“To the head of the empire we say to him: do not mess with Venezuela and we will repeat it as many times as necessary. From here we say: savage and barbarian empire do not mess with Venezuela, which will never surrender,” she claimed.

In a message to the international community, Delcy warned: “make no mistake about Venezuela”. “The message is clear; Venezuelans will solve our conflict between Venezuelans, without any foreign interference or imperial mandates.”

Several countries warned in recent days that they will not recognize the Constituent Assembly. The Vatican, joined in early Friday asking that its installation to be suspended, while Mercosur’s foreign ministers will meet in Brazil tomorrow to discuss whether to apply measures of punishment on Venezuela.

Rodriguez also denied that there is “hunger or humanitarian crisis” in Venezuela, because “what there is, is a determination to defend the country’s sovereignty.”

With the Constituent Assembly “we have sent a message to the peoples of the world, we tell them that it is possible to govern from the people, we say raise your face and take the political power”, she affirmed.

Rodríguez announced that tomorrow will be the first session of the Constituent Assembly, as it “begins to act in favor of the people.”

The Assembly was installed in the Federal Legislative Palace of Caracas, next to the hall of sessions of the National Assembly (Congress), which has an opposition majority and whose future is unknown.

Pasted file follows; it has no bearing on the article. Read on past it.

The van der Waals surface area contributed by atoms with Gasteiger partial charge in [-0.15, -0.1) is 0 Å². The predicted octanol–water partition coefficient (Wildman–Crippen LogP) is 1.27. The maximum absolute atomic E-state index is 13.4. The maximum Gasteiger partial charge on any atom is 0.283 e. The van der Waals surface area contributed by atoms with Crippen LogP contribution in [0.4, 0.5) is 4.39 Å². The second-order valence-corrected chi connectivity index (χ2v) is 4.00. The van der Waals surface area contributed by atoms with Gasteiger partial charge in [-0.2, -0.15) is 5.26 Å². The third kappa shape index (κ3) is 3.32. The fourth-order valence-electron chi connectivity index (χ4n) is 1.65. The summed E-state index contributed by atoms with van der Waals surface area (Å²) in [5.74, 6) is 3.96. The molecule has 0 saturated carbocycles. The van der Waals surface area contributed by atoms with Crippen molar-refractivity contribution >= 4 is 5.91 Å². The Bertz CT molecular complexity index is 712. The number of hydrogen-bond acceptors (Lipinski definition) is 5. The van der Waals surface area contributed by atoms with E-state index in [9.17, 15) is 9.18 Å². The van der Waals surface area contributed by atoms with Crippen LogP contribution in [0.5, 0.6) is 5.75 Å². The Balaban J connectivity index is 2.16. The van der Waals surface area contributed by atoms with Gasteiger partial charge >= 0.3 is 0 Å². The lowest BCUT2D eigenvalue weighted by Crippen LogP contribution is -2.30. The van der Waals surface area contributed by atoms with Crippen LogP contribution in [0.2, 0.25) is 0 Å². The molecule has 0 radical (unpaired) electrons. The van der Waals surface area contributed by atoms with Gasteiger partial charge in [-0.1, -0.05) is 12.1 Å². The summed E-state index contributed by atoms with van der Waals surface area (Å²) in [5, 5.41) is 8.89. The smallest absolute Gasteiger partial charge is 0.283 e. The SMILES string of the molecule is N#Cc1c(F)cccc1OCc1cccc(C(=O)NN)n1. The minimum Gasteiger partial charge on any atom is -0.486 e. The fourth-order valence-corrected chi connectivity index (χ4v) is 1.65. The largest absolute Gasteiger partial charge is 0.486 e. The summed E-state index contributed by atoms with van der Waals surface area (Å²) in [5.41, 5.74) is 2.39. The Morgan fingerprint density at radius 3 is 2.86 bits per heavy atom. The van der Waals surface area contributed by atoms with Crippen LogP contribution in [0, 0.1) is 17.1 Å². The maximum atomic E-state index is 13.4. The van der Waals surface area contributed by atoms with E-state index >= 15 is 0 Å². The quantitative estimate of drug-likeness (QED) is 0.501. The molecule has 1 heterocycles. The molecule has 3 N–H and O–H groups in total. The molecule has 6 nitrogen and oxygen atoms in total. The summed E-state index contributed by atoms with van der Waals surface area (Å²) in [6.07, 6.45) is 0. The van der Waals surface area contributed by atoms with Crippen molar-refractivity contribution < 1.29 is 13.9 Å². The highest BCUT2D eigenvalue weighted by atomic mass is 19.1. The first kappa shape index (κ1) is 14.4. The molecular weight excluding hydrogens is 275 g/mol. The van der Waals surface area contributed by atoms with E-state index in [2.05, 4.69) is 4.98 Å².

12 thoughts on “Maduro Installs his Constituent Assembly amid Wave of Rejection

  • The assemble is a joke. This thing either falls soon or armed civil war will start shortly.

    Reply
  • “Rodriguez also denied that there is ‘hunger or humanitarian crisis’ in Venezuela”. Venezuelan friends of mine here in San Francisco with relatives still living in Caracas tell a much different story. They say people are eating pets and zoo animals. They have also said that Cuban special military police are patrolling the streets in those neighborhoods where the Venezuelan army regulars are reluctant to police their neighbors. These Cubans are breaking into the homes of suspected opposition sympathizers in broad daylight and robbing them. A civil war can’t be too far off.

    Reply
  • I have never been to Venezuela so am no expert on that country.
    But for donald trump, of all people, to be questioning the Venezuelan President’s legitimacy?
    Really??
    Surely that’s like The Devil accusing God of having horns and a pointy tail???

    Reply
    • I understand your point. I have a different perspective however. What I believe is that when even a morally bankrupt person like Donald Trump can stake out the moral high ground in his criticism of you, you must really be at the true bottom of the barrel.

      Reply
      • Really?
        In what way does trump stake out any moral high ground?